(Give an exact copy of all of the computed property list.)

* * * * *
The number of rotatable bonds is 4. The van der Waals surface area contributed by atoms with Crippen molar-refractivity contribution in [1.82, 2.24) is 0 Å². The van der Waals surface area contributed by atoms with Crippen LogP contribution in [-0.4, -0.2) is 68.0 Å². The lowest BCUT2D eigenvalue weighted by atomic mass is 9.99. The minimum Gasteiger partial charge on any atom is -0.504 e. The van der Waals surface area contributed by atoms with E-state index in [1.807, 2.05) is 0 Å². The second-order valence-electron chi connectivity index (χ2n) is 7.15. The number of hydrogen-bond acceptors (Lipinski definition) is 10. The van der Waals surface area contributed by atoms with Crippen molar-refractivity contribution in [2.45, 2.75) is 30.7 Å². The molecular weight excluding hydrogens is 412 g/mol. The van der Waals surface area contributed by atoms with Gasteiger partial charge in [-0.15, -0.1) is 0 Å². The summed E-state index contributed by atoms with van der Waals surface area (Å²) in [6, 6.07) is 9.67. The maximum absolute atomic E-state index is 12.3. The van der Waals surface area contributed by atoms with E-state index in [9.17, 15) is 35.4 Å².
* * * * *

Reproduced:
The number of rotatable bonds is 4. The van der Waals surface area contributed by atoms with Crippen molar-refractivity contribution in [1.82, 2.24) is 0 Å². The van der Waals surface area contributed by atoms with Crippen LogP contribution in [-0.4, -0.2) is 68.0 Å². The lowest BCUT2D eigenvalue weighted by atomic mass is 9.99. The minimum Gasteiger partial charge on any atom is -0.504 e. The van der Waals surface area contributed by atoms with E-state index in [1.807, 2.05) is 0 Å². The second-order valence-electron chi connectivity index (χ2n) is 7.15. The number of hydrogen-bond acceptors (Lipinski definition) is 10. The van der Waals surface area contributed by atoms with Crippen molar-refractivity contribution in [2.45, 2.75) is 30.7 Å². The molecular weight excluding hydrogens is 412 g/mol. The van der Waals surface area contributed by atoms with Gasteiger partial charge in [-0.15, -0.1) is 0 Å². The summed E-state index contributed by atoms with van der Waals surface area (Å²) in [6, 6.07) is 9.67. The maximum absolute atomic E-state index is 12.3. The van der Waals surface area contributed by atoms with E-state index in [9.17, 15) is 35.4 Å².